Is it reasonable to use an ad hoc approach to accessibility of electronic and information technology?

Date Updated

It is unlikely that electronic resources in educational institutions, libraries, and other organizations will be accessible to students and employees with disabilities without the establishment of specific policies and/or procedures. As technology applications become ubiquitous and multimedia is the norm, an ad hoc approach to accessibility becomes increasingly less effective.

Institutions can follow the leadership of the federal government in being proactive in making their electronic and information technology accessible to people with disabilities. In its document Information Technology and People with Disabilities: The Current State of Federal Accessibility, the U.S. Department of Justice recommends that federal agencies discontinue an ad hoc approach.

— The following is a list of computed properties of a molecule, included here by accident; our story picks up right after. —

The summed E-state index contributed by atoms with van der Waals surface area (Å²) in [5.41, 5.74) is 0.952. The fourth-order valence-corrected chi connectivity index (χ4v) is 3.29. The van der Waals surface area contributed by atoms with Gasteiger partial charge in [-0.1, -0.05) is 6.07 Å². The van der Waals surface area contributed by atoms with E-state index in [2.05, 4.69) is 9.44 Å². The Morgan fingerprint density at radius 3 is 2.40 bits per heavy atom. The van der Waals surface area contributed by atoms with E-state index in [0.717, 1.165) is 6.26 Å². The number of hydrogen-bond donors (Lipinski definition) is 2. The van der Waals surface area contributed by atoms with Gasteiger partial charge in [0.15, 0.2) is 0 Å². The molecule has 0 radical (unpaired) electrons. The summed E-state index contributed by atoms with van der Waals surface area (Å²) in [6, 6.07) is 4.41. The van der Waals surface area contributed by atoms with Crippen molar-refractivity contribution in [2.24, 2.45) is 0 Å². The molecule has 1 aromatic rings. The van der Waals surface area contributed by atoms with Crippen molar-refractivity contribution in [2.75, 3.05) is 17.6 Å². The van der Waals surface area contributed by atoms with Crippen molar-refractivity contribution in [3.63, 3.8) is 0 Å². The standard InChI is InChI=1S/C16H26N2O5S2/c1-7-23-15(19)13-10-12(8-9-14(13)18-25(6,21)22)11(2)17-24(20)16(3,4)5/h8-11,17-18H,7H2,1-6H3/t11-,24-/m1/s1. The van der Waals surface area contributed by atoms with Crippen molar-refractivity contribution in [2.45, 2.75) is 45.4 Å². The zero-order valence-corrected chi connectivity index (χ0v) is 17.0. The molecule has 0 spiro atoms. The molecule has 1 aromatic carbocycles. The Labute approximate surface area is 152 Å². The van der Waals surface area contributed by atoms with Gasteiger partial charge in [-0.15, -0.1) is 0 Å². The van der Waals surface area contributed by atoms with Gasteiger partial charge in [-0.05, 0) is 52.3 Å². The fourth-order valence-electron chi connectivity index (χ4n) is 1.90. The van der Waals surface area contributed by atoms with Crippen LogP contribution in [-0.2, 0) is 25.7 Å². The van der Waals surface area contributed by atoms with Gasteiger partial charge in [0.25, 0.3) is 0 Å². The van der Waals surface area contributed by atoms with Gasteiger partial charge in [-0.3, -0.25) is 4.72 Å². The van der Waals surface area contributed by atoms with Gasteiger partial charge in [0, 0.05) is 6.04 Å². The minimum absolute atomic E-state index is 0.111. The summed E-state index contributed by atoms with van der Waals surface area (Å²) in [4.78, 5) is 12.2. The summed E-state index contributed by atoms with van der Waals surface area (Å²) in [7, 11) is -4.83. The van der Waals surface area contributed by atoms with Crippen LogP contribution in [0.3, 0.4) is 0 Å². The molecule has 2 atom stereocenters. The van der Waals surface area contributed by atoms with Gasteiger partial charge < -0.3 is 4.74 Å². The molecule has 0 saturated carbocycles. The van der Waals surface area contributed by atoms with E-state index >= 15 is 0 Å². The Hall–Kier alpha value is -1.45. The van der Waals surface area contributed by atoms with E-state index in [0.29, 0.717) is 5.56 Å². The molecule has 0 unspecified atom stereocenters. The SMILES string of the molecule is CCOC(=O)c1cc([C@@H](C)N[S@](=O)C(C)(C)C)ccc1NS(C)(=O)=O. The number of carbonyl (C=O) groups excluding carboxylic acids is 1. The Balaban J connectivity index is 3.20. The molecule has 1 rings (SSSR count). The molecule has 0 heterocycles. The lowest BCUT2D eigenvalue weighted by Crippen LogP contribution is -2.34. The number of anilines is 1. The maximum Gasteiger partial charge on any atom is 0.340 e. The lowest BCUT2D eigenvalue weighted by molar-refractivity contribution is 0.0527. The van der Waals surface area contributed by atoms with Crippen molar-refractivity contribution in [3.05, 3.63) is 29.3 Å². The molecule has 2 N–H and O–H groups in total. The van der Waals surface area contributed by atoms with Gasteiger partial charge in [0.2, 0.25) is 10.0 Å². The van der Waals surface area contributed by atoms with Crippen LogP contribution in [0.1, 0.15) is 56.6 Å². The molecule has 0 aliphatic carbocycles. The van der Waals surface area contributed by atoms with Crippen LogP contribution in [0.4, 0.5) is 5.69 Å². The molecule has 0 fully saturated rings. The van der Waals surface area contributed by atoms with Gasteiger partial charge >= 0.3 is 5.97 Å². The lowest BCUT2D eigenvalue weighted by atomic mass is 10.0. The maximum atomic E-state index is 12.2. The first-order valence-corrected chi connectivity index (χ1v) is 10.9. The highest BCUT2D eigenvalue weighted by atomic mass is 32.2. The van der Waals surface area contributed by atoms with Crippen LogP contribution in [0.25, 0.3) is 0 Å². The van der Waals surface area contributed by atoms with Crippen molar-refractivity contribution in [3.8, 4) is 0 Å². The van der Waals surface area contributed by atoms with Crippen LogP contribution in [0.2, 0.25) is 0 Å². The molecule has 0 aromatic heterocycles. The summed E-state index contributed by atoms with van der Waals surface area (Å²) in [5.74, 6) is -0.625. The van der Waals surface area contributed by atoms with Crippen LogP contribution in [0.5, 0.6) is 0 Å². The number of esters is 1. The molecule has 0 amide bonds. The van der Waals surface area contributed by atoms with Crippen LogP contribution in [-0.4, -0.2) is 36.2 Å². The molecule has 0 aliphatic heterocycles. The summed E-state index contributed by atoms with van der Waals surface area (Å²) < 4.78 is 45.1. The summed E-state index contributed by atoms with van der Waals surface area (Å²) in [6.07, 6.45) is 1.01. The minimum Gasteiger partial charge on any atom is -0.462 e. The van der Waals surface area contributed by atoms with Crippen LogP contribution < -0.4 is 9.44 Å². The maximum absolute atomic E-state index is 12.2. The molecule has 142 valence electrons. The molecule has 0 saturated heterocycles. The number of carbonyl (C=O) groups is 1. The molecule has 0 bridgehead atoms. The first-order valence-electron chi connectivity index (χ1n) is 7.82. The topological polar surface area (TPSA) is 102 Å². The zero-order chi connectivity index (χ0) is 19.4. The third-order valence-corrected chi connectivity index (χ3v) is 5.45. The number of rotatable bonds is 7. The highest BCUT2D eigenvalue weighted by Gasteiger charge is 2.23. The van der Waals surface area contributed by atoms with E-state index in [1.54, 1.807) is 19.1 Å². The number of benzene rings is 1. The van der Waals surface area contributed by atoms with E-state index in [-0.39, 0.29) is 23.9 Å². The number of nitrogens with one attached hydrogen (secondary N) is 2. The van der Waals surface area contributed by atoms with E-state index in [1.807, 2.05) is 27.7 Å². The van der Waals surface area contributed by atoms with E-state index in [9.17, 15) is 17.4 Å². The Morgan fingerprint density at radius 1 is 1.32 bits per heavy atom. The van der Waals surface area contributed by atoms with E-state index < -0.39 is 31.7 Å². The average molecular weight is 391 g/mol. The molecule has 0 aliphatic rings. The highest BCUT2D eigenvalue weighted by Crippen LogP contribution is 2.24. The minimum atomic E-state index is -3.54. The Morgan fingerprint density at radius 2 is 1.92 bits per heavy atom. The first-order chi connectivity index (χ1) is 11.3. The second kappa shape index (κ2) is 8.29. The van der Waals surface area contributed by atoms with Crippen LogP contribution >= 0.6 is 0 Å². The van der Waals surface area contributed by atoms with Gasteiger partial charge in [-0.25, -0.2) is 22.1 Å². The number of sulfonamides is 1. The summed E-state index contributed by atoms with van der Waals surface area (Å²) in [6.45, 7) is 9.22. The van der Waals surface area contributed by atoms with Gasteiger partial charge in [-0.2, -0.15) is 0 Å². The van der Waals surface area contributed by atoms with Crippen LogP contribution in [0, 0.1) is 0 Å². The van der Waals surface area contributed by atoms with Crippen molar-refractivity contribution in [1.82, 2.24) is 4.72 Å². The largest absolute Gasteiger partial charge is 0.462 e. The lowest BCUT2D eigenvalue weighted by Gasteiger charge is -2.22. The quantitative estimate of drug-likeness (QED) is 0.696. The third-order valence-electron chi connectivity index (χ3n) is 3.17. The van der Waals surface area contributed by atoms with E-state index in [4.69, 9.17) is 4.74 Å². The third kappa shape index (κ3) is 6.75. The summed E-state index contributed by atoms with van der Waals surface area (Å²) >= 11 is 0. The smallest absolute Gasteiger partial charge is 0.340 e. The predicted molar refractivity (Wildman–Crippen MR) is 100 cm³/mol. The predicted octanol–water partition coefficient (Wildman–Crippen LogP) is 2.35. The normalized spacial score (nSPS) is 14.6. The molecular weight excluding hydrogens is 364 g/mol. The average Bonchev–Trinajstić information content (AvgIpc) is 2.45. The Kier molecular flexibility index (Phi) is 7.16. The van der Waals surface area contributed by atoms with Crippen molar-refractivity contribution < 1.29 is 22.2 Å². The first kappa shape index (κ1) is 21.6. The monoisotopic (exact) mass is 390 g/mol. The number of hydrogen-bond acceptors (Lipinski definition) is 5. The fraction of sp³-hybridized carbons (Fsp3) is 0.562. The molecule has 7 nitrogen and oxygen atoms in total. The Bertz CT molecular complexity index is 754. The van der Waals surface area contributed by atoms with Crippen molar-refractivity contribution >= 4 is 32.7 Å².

Use of an "ad hoc" or "as needed" approach to IT accessibility will result in barriers for persons with disabilities. A much better approach is to integrate accessibility reviews into the earliest stages of design, development, and procurement of IT.

Also, the U.S.Department of Education Office for Civil Rights, in a letter to California State University, Los Angeles, said this:

The courts have held that a public entity violates its obligations under the Americans with Disabilities Act when it simply responds to individual requests for accommodation on an ad-hoc basis. A public entity has an affirmative duty to establish a comprehensive policy in compliance with Title II in advance of any request for auxiliary aids or services [see Tyler v. City of Manhattan, 857 F. Supp. 800 (D. Kan. 1994)].

For more information on developing policies and procedures, consult the following AccessIT Knowledge Base articles: